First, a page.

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Riyadh Agreement: The start of a peace process or the beginning of a new war?

14 2 0
13.12.2019

At the beginning of November, warring parties from Yemen’s south reached a power-sharing deal which aimed not only to defuse tensions among Arab alliances in South Yemen but was also seen to as a step closer towards ending the war in the country.

The tensions between the Saudi-backed Hadi government and the UAE-backed southern separatists led by the Southern Transitional Council (STC) culminated in August, when southern secessionists seized control of the city of Aden, the internationally recognised government’s temporary capital. Frictions not only risked triggering a new conflict but also threatened to alienate two close Gulf allies, the Saudis and the Emiratis.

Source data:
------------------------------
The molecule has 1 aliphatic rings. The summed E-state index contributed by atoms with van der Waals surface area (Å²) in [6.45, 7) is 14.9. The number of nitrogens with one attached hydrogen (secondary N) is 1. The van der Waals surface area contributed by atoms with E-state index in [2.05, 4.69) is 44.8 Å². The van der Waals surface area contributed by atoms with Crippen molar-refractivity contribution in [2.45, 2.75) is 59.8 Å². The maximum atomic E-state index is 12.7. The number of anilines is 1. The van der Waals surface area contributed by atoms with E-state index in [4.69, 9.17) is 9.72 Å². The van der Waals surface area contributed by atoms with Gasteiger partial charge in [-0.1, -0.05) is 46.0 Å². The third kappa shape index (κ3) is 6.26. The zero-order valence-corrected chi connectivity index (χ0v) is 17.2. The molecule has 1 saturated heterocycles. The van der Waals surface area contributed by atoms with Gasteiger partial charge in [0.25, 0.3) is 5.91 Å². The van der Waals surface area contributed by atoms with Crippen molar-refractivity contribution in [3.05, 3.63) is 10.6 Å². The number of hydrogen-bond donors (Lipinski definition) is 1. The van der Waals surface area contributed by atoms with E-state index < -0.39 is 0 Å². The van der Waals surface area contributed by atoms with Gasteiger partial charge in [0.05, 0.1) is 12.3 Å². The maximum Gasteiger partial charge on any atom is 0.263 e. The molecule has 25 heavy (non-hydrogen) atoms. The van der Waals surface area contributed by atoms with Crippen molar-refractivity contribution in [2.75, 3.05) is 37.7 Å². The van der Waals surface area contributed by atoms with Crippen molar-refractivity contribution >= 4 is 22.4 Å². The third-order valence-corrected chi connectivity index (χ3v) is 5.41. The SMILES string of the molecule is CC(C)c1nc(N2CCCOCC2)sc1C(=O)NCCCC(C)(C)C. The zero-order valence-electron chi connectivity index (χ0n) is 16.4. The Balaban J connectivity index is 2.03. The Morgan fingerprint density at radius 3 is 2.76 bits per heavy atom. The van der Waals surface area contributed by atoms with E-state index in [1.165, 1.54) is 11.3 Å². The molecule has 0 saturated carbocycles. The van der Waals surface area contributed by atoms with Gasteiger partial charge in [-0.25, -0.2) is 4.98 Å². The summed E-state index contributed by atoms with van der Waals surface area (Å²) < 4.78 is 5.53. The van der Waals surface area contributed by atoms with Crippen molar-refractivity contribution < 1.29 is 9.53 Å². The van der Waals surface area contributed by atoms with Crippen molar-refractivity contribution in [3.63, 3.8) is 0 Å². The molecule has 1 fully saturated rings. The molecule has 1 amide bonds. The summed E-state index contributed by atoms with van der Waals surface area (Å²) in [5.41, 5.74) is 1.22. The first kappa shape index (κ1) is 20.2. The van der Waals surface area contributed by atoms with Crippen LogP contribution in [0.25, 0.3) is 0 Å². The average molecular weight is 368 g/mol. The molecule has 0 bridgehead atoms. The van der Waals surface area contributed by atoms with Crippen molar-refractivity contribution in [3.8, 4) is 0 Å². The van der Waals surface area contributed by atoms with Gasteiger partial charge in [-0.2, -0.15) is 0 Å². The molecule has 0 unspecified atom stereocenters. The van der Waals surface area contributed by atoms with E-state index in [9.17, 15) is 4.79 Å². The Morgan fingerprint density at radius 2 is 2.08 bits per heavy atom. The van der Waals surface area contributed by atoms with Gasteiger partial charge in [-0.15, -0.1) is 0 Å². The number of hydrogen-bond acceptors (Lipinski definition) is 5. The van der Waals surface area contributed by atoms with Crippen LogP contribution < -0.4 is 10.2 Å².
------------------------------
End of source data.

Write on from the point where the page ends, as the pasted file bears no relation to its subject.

Although armed conflicts have mostly stopped, the situation remains uncertain and it would be naïve to think that the agreement will be easy to implement. Much will depend on how it is perceived by the two opposing camps and whether it will be understood as a win-win solution.

As the parties of the agreement have failed to meet the deadline to establish a power-sharing government many Yemenis wonder if the deal is realistic and achievable.

The Saudi brokered agreement ambitiously addresses a wide range of issues and aims to restructure political, economic, military and security relations between the STC and the government.

The newly negotiated government should be comprised of 24 ministers with an equal number of ministries allocated to STC and Hadi supporters.

While the deal legitimises the status of the STC, which has previously been excluded from all UN-brokered peace negotiations, and secured UAE influence through the STC, it is unsure whether such a model will really work in practice and whether or not the STC will comply with it, including Saudi supervision of the agreement.

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© Middle East Monitor